Criminal justice professor brings the world to the classroom
Criminal Justice Professor William P. Bloss is making a mark as a leader in the field of international criminal justice through his work with the Kosovo Police Service and the International Centre for the Prevention of Crime.
Bloss traveled to Ohrid, Macedonia, for the 2009 International Police Executive Symposium where he was selected to conduct a study of the new Kosovo Police Service. Bloss is focusing his analytic skills on police leadership practices during the post-independence transition period of the Republic of Kosovo. The Kosovo study joins a larger research project investigating crime and justice issues in the Balkan region.
“I was very pleased to be asked to conduct the Kosovo study because it fits nicely with the multi-part research project I began in 2007 that focuses on Balkan crime and justice issues,” Bloss said.
Bloss also joined international researchers and police officials in March to study new developments in crime measurement in Santiago, Chile. The United Nations Economic Commission for Latin American and the Caribbean hosted representatives from dozens of countries to analyze juvenile and adult crime reporting methods with the goal of developing improved universal measures.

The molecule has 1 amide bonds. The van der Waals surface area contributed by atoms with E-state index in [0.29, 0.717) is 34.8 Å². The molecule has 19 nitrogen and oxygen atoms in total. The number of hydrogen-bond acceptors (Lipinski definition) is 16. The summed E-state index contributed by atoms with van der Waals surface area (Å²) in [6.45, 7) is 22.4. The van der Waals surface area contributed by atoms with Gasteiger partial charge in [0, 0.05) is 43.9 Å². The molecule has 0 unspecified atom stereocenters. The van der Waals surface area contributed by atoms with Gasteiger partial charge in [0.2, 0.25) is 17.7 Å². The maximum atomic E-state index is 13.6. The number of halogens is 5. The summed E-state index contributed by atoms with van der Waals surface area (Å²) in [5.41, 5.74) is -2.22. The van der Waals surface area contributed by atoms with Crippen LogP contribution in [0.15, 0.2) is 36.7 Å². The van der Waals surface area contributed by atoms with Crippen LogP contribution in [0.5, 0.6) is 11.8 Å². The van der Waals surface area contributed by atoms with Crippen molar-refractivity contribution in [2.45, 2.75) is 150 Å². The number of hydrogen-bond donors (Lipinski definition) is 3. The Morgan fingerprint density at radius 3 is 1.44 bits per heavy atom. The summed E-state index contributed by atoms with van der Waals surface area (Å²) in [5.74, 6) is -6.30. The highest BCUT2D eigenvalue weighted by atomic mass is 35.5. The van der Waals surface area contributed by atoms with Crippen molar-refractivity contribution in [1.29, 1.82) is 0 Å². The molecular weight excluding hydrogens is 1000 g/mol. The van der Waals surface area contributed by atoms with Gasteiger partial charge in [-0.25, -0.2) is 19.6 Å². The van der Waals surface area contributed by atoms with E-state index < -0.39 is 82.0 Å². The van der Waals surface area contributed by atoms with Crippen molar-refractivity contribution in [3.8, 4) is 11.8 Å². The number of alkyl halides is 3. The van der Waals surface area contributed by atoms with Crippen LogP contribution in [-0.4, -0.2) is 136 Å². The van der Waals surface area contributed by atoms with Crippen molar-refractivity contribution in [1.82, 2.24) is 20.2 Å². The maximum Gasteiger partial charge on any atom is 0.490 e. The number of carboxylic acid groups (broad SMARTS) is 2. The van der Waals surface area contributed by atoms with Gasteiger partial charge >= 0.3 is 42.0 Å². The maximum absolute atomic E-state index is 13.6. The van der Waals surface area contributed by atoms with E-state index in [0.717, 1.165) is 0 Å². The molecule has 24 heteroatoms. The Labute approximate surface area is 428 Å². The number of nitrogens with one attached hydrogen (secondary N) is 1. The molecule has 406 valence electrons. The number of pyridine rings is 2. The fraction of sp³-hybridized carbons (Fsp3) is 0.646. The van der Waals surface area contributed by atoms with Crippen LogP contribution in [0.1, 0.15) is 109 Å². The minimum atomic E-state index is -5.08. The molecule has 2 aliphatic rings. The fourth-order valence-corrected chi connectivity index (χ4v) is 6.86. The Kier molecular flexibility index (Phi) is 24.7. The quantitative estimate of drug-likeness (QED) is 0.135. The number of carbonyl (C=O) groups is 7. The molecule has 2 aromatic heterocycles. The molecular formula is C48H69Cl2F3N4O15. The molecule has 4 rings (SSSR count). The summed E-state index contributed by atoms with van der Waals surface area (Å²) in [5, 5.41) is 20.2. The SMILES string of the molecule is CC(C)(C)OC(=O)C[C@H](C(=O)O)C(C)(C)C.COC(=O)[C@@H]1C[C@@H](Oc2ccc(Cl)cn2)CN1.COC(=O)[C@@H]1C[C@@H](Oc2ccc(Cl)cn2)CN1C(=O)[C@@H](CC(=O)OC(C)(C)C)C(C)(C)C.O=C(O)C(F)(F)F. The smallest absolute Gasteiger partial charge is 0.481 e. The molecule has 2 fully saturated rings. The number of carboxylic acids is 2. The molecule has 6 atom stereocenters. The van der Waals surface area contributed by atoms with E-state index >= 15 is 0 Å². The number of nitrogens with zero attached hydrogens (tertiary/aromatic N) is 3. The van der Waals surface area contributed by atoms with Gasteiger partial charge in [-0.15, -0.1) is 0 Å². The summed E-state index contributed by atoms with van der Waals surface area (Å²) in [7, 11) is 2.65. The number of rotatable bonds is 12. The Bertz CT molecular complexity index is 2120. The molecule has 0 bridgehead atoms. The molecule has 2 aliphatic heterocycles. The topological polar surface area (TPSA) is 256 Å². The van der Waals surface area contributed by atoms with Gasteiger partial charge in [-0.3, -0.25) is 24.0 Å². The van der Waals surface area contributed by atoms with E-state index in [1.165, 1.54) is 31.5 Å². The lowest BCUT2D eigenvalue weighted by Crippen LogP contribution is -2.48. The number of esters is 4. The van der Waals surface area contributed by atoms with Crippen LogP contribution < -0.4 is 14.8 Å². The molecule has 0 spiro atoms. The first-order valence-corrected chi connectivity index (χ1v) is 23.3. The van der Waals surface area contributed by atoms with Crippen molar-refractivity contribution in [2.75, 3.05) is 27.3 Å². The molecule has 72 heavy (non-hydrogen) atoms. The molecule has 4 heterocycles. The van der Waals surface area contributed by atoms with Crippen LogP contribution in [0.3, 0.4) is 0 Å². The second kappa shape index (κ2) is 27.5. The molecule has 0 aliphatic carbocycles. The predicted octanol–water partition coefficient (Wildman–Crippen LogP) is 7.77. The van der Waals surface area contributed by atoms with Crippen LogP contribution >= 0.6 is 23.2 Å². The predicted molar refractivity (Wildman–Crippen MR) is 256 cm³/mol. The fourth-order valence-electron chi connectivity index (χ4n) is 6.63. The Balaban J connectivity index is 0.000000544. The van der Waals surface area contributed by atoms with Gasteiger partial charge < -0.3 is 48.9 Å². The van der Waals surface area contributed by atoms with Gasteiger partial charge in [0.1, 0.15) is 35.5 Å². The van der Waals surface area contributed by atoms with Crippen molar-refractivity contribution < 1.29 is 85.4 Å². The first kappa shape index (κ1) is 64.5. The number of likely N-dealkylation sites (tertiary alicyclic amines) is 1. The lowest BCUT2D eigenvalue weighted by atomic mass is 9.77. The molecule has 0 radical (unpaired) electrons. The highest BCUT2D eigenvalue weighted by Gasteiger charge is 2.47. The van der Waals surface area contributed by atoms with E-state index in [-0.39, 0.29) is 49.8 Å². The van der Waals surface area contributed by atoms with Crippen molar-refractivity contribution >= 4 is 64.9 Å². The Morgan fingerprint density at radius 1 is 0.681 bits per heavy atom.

“Due to the rapid growth of global terrorism and transnational organized crime, there is an urgent need for criminal justice researchers, policymakers, and practitioners to collaborate and share best practices,” Bloss said. “Multi-lateral criminal justice cooperation is one facet of a broader effort by nations around the world to defend against these national security threats,” said Bloss.
Bloss hopes to continue using his international experiences to broaden classroom learning and encourage students to be more involved as leaders in international affairs. The Department of Political Science and Criminal Justice began offering a minor in international criminal justice in 2007 to provide students with the option to focus on international crime topics.